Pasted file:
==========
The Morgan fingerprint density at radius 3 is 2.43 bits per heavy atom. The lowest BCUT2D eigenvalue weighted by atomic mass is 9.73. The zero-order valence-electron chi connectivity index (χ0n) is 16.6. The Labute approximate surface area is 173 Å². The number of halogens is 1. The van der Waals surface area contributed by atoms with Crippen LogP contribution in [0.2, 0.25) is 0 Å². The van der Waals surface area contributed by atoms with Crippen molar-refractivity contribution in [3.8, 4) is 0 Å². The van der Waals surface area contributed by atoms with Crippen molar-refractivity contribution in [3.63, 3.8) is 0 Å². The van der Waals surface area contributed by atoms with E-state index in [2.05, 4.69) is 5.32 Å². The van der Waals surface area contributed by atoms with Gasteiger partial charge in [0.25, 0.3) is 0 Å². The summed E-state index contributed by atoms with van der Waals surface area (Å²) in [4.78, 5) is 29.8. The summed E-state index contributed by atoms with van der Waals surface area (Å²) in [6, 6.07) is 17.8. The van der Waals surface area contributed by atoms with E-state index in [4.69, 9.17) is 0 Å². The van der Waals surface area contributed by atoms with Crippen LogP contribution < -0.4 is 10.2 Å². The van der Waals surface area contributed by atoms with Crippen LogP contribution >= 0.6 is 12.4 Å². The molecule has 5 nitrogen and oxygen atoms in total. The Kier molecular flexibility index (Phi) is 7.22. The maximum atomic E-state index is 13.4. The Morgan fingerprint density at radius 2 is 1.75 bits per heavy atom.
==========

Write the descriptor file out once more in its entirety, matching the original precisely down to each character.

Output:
The Morgan fingerprint density at radius 3 is 2.43 bits per heavy atom. The lowest BCUT2D eigenvalue weighted by atomic mass is 9.73. The zero-order valence-electron chi connectivity index (χ0n) is 16.6. The Labute approximate surface area is 173 Å². The number of halogens is 1. The van der Waals surface area contributed by atoms with Crippen LogP contribution in [0.2, 0.25) is 0 Å². The van der Waals surface area contributed by atoms with Crippen molar-refractivity contribution in [3.8, 4) is 0 Å². The van der Waals surface area contributed by atoms with Crippen molar-refractivity contribution in [3.63, 3.8) is 0 Å². The van der Waals surface area contributed by atoms with E-state index in [2.05, 4.69) is 5.32 Å². The van der Waals surface area contributed by atoms with Gasteiger partial charge in [0.25, 0.3) is 0 Å². The summed E-state index contributed by atoms with van der Waals surface area (Å²) in [4.78, 5) is 29.8. The summed E-state index contributed by atoms with van der Waals surface area (Å²) in [6, 6.07) is 17.8. The van der Waals surface area contributed by atoms with E-state index in [4.69, 9.17) is 0 Å². The van der Waals surface area contributed by atoms with Crippen LogP contribution < -0.4 is 10.2 Å². The van der Waals surface area contributed by atoms with Crippen LogP contribution >= 0.6 is 12.4 Å². The molecule has 5 nitrogen and oxygen atoms in total. The Kier molecular flexibility index (Phi) is 7.22. The maximum atomic E-state index is 13.4. The Morgan fingerprint density at radius 2 is 1.75 bits per heavy atom.